No sign of inflation coming down to 6percent

Robert Laing

Robert Laing

Inflation accelerated to 6,5percent in July, defying a consensus among economists that it would start heading down towards government's 6percent ceiling.

The consumer price index excluding mortgages (CPIX) has now been above government's target range for four months, Statistics South Africa reported yesterday.

The consensus among economists polled by I-Net Bridge was that July's inflation data would show a slowdown to 6,2percent compared to prices in July last year. Few predicted that July's CPIX would worsen from the previous two months' 6,4percent.

"The data is very surprising - it's a shocker. I think the Reserve Bank will continue to be very concerned about it. We still expect the Reserve Bank to hike interest rates by another 50 basis points in October and this data reinforces our view," said JP Morgan economist Tebogo Dintwe.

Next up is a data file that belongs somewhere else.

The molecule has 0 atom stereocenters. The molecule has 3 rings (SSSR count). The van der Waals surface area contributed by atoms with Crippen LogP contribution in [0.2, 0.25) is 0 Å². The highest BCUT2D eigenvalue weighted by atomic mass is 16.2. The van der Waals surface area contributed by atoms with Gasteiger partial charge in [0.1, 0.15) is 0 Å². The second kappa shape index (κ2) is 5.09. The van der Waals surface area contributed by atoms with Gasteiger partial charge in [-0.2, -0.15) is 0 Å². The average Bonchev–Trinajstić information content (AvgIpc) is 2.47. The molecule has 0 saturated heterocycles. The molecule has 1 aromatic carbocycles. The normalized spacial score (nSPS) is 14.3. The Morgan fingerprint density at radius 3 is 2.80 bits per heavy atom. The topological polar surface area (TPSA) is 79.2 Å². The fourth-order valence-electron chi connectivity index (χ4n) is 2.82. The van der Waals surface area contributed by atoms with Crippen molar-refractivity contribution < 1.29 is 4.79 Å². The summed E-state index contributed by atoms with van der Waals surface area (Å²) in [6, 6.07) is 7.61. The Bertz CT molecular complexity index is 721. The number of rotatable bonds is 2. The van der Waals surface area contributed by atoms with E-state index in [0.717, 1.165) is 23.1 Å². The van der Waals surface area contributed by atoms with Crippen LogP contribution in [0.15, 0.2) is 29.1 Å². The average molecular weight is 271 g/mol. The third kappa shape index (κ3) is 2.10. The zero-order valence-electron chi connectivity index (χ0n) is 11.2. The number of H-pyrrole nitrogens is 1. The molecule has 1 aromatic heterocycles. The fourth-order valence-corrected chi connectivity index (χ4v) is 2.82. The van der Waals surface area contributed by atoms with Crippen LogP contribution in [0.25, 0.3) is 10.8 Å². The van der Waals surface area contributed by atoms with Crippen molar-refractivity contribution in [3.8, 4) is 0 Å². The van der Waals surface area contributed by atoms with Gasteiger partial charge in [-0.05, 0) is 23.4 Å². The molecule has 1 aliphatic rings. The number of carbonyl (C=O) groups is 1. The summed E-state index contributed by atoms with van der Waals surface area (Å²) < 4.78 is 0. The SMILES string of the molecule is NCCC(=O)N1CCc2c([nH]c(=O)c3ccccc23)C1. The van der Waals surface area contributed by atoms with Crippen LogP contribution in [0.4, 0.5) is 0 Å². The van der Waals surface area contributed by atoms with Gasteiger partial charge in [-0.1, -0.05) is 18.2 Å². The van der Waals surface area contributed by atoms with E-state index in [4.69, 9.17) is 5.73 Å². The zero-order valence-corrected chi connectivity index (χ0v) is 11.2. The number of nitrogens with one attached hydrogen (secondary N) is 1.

The biggest contributor in the 1,1percent inflation increase from June to July was housing. This was probably caused by landlords hiking rents to take advantage of fewer people buying homes as a result of high prices and stricter lending rules introduced by the National Credit Act.

Fuel and power was the next biggest culprit for heating up inflation. July saw higher winter electricity prices after the National Energy Regulator allowed Eskom to increase its tariffs by 5,1percent.

Annual food inflation rose above 10 percent for the first time since May 2003.- With I-Net Bridge